“An investment in
knowledge pays the best interest.”
Did you know there’s an oft-quoted statistic that 64% of features in a piece of software are never used? What a waste of both resources and potential, right? How accurate that percentage is – and whose fault it may be – are debated in the IT field. Regardless, we could all ask ourselves, about both our software and our career in general, “What am I wasting because I’m not effectively using what I already have?”
Being a hard worker, putting in lots of time on the job, is the traditional approach to achieving success in your career – to getting ahead. But you might consider that in today’s knowledge economy, “learning hard” has become the equivalent. In this view, not stepping away from daily work to learn should be viewed as a type of mental complacency with long-term effects just as insidious as those of not moving enough physically. In fact, people who work hard but don’t take regular time to learn may find their career in jeopardy in a way that runs completely counter to how hard they’re working.
There are many ways to learn, of course: weekly newsletters, web posts, industry journals, regular chats with peers. But choosing to take a day away from routine to travel somewhere else, to gather with new people and listen and talk about new information, is compelling for reasons that aren’t easily replicated. Let’s explore 4 of them:
It’s hard to improve
Nobody needs to tell you the pressures of the competitive environment you work in. Although research says that multitasking is actually inefficient, most of us find it unavoidable. But how effective could trying to learn something new be if it’s squeezed into the daily hustle, or happens after hours when you’re tired? Fully absorbing new information – making connections to prior knowledge, understanding ideas well enough to share them with others, using the new learning for creative problem-solving – is generally inhibited under rushed or stressed conditions. The focused time that’s unique to in-person events, such as seminars and workshops, can address this stumbling point.
You’ll be exposed to
insights you wouldn’t otherwise.
We’re probably all guilty of doing something repeatedly and hoping for a different outcome. Humans are even wired to seek out information that confirms what we already think. But meeting new people face-to-face can provide the catalyst to make a change that actually gets us closer to a solution. For many of us, in-person learning sessions facilitate better understanding and recall than reading or even online sessions, because we have access to more nuanced information – mannerisms, gestures, tone, voice volume. The communication is not only heard but also seen and felt.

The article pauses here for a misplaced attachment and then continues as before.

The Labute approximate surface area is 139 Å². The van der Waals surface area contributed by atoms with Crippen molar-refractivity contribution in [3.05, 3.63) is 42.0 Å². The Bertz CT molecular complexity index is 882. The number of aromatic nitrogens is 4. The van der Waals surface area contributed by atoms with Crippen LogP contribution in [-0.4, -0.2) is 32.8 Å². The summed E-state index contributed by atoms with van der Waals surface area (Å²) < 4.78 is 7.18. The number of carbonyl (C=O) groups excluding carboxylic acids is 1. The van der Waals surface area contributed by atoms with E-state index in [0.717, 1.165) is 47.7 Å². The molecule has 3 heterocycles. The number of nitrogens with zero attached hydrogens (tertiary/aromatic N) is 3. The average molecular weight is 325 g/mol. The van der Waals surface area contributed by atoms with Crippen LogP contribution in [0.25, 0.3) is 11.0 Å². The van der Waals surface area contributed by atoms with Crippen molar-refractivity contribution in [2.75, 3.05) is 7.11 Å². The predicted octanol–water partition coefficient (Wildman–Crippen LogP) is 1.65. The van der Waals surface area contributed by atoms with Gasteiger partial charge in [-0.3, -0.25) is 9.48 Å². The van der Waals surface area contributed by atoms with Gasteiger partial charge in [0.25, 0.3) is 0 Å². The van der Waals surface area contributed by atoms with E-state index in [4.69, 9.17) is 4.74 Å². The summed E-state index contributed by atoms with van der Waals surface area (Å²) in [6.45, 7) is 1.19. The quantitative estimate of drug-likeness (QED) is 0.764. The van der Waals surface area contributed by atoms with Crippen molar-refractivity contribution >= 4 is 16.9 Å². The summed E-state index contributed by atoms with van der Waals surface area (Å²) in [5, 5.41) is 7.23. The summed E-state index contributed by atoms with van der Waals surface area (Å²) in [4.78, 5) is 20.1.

Back on the job, you
will share what you learned – making an exponential impact.
One of the best ways to remember and understand new knowledge is to teach it to other people. And because it’s unlikely that you work alone, it’s highly likely you’ll teach colleagues and staff any new tips that could be helpful for saving time, being more accurate, tapping new revenue, providing better patient care, and more. Considered this way, one person’s time away from daily business could have a ripple effect that amply justifies the time investment.
It’s an antidote to worry about falling behind.
The issue of work stress for pharmacists is so prominent that major pharmacy organizations have come together to push consensus recommendations for preventing burnout. A difficult business climate, and how to compete in it, are major sources of this stress. But a recognized way to push back against stress is to take actions that make you feel more in control. Setting aside special time for learning and career improvement is one way of exercising control. Which brings us back around to the first reason to take time off to learn – it’s more effective when you’re less stressed.
You may or may not fully master medication synchronization, billing matrices – or the 64% of your pharmacy software you’re not using – in a 30-minute presentation or roundtable discussion, but your mind will take the first all-important steps in the learning process. You’ll have a framework, reinforced by the rich information of an in-person experience, to which you can attach further learning. You’ll return to work with the new perspectives that are almost unavoidable when you do something out of the norm. Because really, the only wrong way to learn is not to.
Who makes regular time for learning? What topics would you like to see covered in your ideal pharmacy workshop? Talk to us.